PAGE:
After studying this chapter, you will be able to:
- Describe the anatomy of the reproductive systems, including their accessory structures
- Explain the role of hypothalamic and pituitary hormones in reproductive function
- Trace the path of a sperm cell from its initial production through fertilization of an oocyte
- Explain the events in the ovary prior to ovulation
- Describe the development and maturation of the sex organs and the emergence of secondary sex characteristics during puberty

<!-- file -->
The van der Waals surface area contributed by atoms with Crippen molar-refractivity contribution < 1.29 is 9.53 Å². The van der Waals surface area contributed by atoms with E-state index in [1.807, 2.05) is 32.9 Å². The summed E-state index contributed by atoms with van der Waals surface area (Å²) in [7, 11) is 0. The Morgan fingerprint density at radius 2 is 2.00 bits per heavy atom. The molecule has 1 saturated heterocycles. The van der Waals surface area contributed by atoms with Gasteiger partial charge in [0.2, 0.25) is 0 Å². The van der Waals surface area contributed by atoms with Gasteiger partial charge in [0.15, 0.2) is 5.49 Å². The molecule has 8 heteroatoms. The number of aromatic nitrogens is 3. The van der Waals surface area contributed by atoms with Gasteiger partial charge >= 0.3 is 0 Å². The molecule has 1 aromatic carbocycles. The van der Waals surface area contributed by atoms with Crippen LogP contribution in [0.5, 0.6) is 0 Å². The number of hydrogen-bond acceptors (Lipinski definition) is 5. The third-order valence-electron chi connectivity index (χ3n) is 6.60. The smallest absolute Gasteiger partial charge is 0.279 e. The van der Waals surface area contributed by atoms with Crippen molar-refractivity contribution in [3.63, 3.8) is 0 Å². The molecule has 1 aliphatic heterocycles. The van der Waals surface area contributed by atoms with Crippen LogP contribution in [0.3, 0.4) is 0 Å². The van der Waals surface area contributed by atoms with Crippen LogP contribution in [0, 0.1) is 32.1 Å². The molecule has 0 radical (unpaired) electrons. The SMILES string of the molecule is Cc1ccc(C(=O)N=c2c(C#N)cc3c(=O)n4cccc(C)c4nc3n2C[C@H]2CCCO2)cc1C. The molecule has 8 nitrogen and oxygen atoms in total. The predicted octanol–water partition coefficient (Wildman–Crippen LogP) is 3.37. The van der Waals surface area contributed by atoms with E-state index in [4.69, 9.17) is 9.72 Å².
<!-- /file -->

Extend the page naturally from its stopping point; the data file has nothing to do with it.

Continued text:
Small, uncoordinated, and slick with amniotic fluid, a newborn encounters the world outside of her the womb. We do not often consider that a child’s birth is proof of the healthy functioning of reproductive systems. Moreover, endocrine systems had to secrete the appropriate regulating hormones to induce the production and release of unique male and female gametes, reproductive cells containing genetic material (one set of 23 chromosomes). Reproductive behavior or medical innovation had to facilitate the transfer of male gametes—the sperm—to the female gamete, an oocyte (egg). Finally, combination of the gametes (fertilization) had to occur, followed by implantation and development. In this chapter, you will explore the reproductive systems, whose functioning can culminate in the powerful sound of a newborn’s first cry.